A spotlight on Europe's largest mobile studio and its home base in London.
Behind an unassuming smoked glass exterior in Windmill Street, just off Tottenham Court Road in the heart of London, lies Tape One, a centre of activity for the UK record industry and home base for Europe's largest mobile studio. Tape One, like Mobile One and the smaller Mobile Two, is the brainchild of Barry Ainsworth, a recording engineer whose career started as a sound balancer at RYE and who worked his way up via the position of studio manager at De Lane Lea Music. Nowadays he and his partner Bill Foster are kept busy with bookings extending solidly for months.
Tape One is a facility house used by many of the major record companies. There are three cutting rooms for producing master discs, each using a Neumann lathe and Studer A80 tape machines. For the technologically minded there's a Neumann VMS 80 computer-controlled lathe, complete with a TV monitor which reduces the need to use a microscope for groove checking. Alternatively, for the purist, there's a Neumann AM32 lathe which appears fairly similar to the VMS 80 (a good design never needing to be drastically changed) but in fact dates from the 1930's. It's matched with a modified VG1 valve amplifier rack; some record producers insist that only a valve lathe can provide the sound they want, and Tape One is all about providing sounds to order.
Other rooms have facilities for master tape copying, again with Studer A80 tape machines and using Dolby A, stereo synthesisers for use on mono master tapes, and PPM, VU and Phase metering. Often masters will be copied for the foreign subsidiaries of record companies, or short runs of cassettes will be produced as previews of albums in production.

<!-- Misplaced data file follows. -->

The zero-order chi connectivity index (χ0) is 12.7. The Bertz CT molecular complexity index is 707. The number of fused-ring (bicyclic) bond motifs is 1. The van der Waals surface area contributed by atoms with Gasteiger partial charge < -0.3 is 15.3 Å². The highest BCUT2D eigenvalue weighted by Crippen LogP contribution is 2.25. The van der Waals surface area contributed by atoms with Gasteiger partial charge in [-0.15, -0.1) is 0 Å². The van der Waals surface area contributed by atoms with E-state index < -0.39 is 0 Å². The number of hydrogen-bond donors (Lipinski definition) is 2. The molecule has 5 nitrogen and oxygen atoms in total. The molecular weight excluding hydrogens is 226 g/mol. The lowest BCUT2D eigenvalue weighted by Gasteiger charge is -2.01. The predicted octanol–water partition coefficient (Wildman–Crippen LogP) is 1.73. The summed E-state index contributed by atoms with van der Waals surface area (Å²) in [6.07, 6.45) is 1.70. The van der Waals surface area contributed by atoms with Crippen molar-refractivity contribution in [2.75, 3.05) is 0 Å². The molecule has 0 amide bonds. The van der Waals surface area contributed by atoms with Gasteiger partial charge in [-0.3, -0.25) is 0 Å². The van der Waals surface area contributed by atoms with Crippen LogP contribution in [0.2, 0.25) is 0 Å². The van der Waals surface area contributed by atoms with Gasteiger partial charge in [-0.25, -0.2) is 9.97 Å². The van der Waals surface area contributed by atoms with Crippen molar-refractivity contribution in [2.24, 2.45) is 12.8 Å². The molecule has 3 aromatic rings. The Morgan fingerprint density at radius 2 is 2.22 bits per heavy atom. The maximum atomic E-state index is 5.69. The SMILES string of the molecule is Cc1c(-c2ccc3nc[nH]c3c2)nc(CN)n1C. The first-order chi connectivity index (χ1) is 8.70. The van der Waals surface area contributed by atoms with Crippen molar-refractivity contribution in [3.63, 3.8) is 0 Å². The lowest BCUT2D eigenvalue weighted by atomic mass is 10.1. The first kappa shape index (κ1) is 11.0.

There's no attempt made to compete with the mass duplicating specialists: real time copies only are made, using a stack of AIWA cassette decks roughly corresponding to those at the top of the domestic hi-fi market. These can be fed from tape or disc via Alice mixers built to Tape One's own specifications, which provide EQ or if necessary a little dynamic limiting.
Tape One produces compilation masters for companies like Ronco and K-Tel. Due to recent improvements in cartridge and LP quality it's no longer necessary to cut down the running time of individual tracks to fit onto one side of an LP: it's possible instead to reduce the overall volume as compared to the corresponding single, if necessary. Masters are cut for everybody from symphony orchestras through rock and pop groups to Barry Manilow and Dana. There's a huge library of tapes in constant use for re-issues and compilations, and at least a dozen new masters are turned out each working day bearing the signatures of the three resident cutting engineers, 'Bilbo', 'Jacko' and 'Pounda'. There are plans for expansion, and for an early move into the area of laser disc-cutting when the technology becomes available.
Although Mobile One travels as far as Yugoslavia and Russia, on the occasion of our visit it was parked less than a mile away at the Coliseum, which was playing host to Jonathan Miller's production of the English Opera Company's 'Rigoletto'. Barry Ainsworth's specifications were turned into a 36 foot long, 13 foot high, 9 ton Eastlake-designed mobile recording studio by a chassis and box structure company in Scotland, an acoustic engineering company in Manchester and an electronics engineering company in Reading. The whole assembly is towed by a standard Ford tractor and is insured for £250,000.
Interestingly enough it could all be powered off a 13A plug socket if it weren't for the air conditioning, which makes a 35A supply or a mobile generator necessary.
On this occasion a generator truck supplied both Mobile One and the Television International truck hired by Thames TV to cover the event for Channel 4. The soundproofed cubicle in the rear of the studio had been supplied with a video monitor to synchronise the sound mix to the action on stage. Mikes inside the theatre were a mixture of condenser and dynamic, including a pair suspended from the ceiling, a selection of rifle mikes behind the proscenium arch, and highly selective 'mice' mounted horizontally on the stage which pick up the surprisingly clear vocal sound transmitted through the stage itself. A stage box and multicore feed into the van via external connectors and into the MCI 36 in/36 out mixing console.